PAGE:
Boobies, frigatebirds, tropicbirds and tropical terns (including with luck the localized Grey-backed or Spectacled Tern) are abundant in this area. We are also likely to come across migrant Parasitic (or Arctic), Pomarine and Long-tailed Jaegers.
Again, cetaceans are very hard to predict but this area is home to many infrequently seen species. It can be particularly good for Kogia species (the Dwarf and Pygmy Sperm Whales), along with the so-called ‘blackfish’: False Killer Whale, Pygmy Killer Whale, Short-finned Pilot Whale and Melon-headed Whale. If we are fortunate enough to see the latter species it will most likely be accompanied by the beautiful Fraser’s Dolphin.
Western Pacific Odyssey: Day 15 The capital of the Papua New Guinean province of New Ireland and the largest town on the island of the same name, Kavieng is known for its ancient Malagan culture.
Those choosing to disembark today say their farewells after breakfast followed by a transfer to Kavieng Airport.
For those continuing the Western Pacific Odyssey adventure, we plan to explore the best birding opportunities possible within the limited available time. We should be able to locate the endemic Mottled Mannikin around Kavieng, while other possibilities include the Variable Goshawk, White-bellied Sea Eagle, Red-knobbed Imperial Pigeon and Bismarck Crow.
From Kavieng, we set sail for the faraway Japanese islands.
Western Pacific Odyssey: Days 16-20 During these five days Western Pacific Odyssey continues north through equatorial waters en route to Japan. Although our pelagic watches for birds and mammals will continue, this passage through deep, warm tropical waters is often a pretty quiet period and a good time to relax, review photographs, write notes and catch up on other things.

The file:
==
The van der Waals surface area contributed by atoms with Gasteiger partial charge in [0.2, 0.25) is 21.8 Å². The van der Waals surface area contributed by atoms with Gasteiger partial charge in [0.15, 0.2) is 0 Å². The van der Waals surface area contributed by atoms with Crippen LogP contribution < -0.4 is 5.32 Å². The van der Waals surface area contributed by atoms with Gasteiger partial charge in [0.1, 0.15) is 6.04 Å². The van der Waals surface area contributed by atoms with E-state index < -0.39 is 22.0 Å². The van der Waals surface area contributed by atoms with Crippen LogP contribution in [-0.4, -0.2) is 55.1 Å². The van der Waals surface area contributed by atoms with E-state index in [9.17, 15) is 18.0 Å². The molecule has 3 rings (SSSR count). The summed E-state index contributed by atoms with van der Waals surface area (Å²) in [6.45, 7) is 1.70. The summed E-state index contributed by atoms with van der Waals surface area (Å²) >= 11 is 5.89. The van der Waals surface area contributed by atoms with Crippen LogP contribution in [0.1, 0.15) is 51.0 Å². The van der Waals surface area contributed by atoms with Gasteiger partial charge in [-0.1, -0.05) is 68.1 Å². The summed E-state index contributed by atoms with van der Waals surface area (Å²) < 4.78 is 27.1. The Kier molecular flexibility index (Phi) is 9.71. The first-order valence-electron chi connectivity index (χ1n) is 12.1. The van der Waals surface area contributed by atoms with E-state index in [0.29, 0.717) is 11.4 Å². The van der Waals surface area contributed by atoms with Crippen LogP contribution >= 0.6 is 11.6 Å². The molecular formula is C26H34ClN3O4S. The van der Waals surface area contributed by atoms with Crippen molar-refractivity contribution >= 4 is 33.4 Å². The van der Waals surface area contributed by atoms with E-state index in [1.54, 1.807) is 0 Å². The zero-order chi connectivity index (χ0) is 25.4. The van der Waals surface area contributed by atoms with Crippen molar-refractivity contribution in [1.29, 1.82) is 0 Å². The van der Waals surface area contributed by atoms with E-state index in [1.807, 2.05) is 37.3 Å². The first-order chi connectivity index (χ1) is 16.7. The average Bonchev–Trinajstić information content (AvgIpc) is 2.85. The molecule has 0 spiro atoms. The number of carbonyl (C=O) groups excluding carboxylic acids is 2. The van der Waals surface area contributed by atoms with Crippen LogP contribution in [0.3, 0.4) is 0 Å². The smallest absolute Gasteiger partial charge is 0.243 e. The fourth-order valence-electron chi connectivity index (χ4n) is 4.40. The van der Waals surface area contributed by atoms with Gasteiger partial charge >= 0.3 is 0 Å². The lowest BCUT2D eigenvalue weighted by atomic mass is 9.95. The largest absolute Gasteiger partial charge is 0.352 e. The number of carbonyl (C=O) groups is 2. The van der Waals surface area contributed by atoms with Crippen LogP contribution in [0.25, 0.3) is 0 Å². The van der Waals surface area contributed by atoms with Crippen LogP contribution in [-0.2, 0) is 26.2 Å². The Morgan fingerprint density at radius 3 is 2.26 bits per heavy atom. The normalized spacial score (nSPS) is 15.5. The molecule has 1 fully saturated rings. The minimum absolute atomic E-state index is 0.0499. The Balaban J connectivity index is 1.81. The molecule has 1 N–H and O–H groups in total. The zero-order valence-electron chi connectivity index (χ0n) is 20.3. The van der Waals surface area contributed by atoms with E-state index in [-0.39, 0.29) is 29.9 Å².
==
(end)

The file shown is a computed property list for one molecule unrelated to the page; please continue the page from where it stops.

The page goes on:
Species we may well see while birding include Bulwer’s Petrel, Wedge-tailed Shearwaters, Great and Lesser Frigatebirds and more boobies, tropicbirds and tropical terns such as White Tern and Sooty Tern, and we will keep an eye on the often calm seas for cetaceans.
We can expect a visit from King Neptune as we cross the Equator, and those of us who have never crossed the Equator by ship before will be invited to pay their dues to the king in the customary fashion!
During the last day or two, as we head nearer to Japan, birding sessions should add a few new species such as the striking Bonin Petrel (probably our last Pterodroma of this remarkable voyage), pale-morph Wedge-tailed Shearwaters (are they really the same species as the dark southern birds?!), Matsudaira’s, Leach’s and perhaps Band-rumped Storm Petrels, the rare and localized Bannerman’s Shearwater and, with luck, the migratory South Polar Skua.
Western Pacific Odyssey: Day 21 After clearing Customs and Immigration into Japan at the largest of the Bonin (or Ogasawara) Islands, Chichi-jima, there may be enough time to explore the settlement and surrounds.
During the afternoon we will look for the critically endangered Bryan’s Shearwater. This mysterious seabird was described based on a bird found in a burrow in Hawaii but is currently believed to breed only in the Bonins (on some small islets off the east coast of Chichi-jima) and in tiny numbers at that. We will be in the vicinity of its only known breeding island and will certainly try our best to see it this afternoon, along with the much more numerous Bannerman’s Shearwater.
The waters here are rich in seabirds and we hope to see our first Black-footed Albatrosses and perhaps even a Laysan Albatross. We may also see Matsudaira’s and Tristram’s Storm Petrels.